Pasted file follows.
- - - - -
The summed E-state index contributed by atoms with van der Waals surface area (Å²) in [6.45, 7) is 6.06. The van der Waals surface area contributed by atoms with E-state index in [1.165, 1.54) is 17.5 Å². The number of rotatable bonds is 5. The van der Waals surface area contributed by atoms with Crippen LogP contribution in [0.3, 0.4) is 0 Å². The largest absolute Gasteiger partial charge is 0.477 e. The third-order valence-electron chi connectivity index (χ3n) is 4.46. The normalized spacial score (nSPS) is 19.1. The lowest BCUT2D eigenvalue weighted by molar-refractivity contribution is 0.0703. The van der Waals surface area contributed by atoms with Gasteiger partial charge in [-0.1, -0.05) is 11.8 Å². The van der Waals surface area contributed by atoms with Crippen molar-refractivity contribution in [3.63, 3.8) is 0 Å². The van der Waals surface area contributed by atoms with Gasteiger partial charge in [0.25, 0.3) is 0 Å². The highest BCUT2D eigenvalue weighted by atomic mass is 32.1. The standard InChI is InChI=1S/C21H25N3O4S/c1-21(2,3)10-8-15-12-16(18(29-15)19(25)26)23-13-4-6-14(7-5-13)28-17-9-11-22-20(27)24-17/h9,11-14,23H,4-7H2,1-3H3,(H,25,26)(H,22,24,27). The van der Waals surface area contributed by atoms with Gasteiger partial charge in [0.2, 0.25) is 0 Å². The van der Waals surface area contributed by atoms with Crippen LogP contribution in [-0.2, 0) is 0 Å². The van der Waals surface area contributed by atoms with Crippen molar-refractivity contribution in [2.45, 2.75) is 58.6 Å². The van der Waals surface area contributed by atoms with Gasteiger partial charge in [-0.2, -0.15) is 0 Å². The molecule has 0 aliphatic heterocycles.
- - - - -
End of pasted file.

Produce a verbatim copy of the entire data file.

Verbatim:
The summed E-state index contributed by atoms with van der Waals surface area (Å²) in [6.45, 7) is 6.06. The van der Waals surface area contributed by atoms with E-state index in [1.165, 1.54) is 17.5 Å². The number of rotatable bonds is 5. The van der Waals surface area contributed by atoms with Crippen LogP contribution in [0.3, 0.4) is 0 Å². The largest absolute Gasteiger partial charge is 0.477 e. The third-order valence-electron chi connectivity index (χ3n) is 4.46. The normalized spacial score (nSPS) is 19.1. The lowest BCUT2D eigenvalue weighted by molar-refractivity contribution is 0.0703. The van der Waals surface area contributed by atoms with Gasteiger partial charge in [-0.1, -0.05) is 11.8 Å². The van der Waals surface area contributed by atoms with Crippen molar-refractivity contribution in [3.63, 3.8) is 0 Å². The van der Waals surface area contributed by atoms with Gasteiger partial charge in [0.25, 0.3) is 0 Å². The highest BCUT2D eigenvalue weighted by atomic mass is 32.1. The standard InChI is InChI=1S/C21H25N3O4S/c1-21(2,3)10-8-15-12-16(18(29-15)19(25)26)23-13-4-6-14(7-5-13)28-17-9-11-22-20(27)24-17/h9,11-14,23H,4-7H2,1-3H3,(H,25,26)(H,22,24,27). The van der Waals surface area contributed by atoms with Gasteiger partial charge in [0.2, 0.25) is 0 Å². The van der Waals surface area contributed by atoms with Crippen LogP contribution in [-0.2, 0) is 0 Å². The van der Waals surface area contributed by atoms with Crippen molar-refractivity contribution in [2.45, 2.75) is 58.6 Å². The van der Waals surface area contributed by atoms with Gasteiger partial charge in [-0.2, -0.15) is 0 Å². The molecule has 0 aliphatic heterocycles.